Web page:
As was mentioned above, one can only learn a DAG up to Markov equivalence, even given infinite data. If one is interested in learning the structure of a causal network, one needs interventional data. (By "intervention" we mean forcing a node to take on a specific value, thereby effectively severing its incoming arcs.)

Most of the scoring functions accept an optional argument that specifies whether a node was observed to have a certain value, or was forced to have that value: we set clamped(i,m)=1 if node i was forced in training case m. e.g., see the file BNT/examples/static/cooper_yoo.

An interesting question is to decide which interventions to perform (c.f., design of experiments). For details, see the following tech report

## Structural EM

Computing the Bayesian score when there is partial observability is computationally challenging, because the parameter posterior becomes multimodal (the hidden nodes induce a mixture distribution). One therefore needs to use approximations such as BIC. Unfortunately, search algorithms are still expensive, because we need to run EM at each step to compute the MLE, which is needed to compute the score of each model. An alternative approach is to do the local search steps inside of the M step of EM, which is more efficient since the data has been "filled in" - this is called the structural EM algorithm (Friedman 1997), and provably converges to a local maximum of the BIC score.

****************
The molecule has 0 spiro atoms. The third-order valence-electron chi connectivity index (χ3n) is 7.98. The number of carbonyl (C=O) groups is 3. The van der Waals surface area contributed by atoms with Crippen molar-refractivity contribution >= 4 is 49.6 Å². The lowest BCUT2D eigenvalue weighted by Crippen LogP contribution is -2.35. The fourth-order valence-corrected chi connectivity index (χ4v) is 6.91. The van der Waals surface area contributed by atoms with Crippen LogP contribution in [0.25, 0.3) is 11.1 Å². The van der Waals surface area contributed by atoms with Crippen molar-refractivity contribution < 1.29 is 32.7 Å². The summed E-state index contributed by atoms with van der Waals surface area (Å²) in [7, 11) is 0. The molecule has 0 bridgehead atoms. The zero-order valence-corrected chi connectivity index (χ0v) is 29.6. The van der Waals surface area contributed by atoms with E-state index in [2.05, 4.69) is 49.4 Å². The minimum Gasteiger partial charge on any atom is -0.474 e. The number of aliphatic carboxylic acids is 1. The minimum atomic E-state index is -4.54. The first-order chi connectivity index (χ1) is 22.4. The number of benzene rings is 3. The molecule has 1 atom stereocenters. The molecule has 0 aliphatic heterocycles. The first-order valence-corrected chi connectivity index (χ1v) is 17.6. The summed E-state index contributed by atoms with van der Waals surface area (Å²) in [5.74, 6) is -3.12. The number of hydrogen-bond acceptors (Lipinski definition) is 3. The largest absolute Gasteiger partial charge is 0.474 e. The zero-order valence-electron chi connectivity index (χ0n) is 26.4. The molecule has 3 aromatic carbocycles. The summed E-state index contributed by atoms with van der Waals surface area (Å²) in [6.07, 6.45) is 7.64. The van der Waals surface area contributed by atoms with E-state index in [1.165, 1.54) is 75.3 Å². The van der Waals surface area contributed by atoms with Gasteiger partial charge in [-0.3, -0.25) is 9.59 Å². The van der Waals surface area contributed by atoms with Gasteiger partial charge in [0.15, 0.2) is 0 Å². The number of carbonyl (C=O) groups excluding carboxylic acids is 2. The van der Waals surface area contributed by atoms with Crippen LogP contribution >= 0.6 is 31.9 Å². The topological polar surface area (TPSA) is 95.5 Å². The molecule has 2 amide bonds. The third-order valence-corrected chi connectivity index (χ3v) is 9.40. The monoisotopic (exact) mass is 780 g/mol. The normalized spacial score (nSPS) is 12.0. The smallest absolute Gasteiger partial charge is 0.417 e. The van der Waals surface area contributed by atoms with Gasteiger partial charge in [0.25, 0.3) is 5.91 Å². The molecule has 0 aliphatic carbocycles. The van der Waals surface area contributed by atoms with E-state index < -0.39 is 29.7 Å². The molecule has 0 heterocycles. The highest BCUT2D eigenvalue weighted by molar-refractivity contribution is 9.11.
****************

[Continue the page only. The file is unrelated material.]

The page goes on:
## Constraint-based methods

The IC algorithm (Pearl and Verma, 1991), and the faster, but otherwise equivalent, PC algorithm (Spirtes, Glymour, and Scheines 1993), computes many conditional independence tests, and combines these constraints into a PDAG to represent the whole Markov equivalence class.

IC*/FCI extend IC/PC to handle latent variables: see below. (IC stands for inductive causation; PC stands for Peter and Clark, the first names of Spirtes and Glymour; FCI stands for fast causal inference. What we, following Pearl (2000), call IC* was called IC in the original Pearl and Verma paper.) For details, see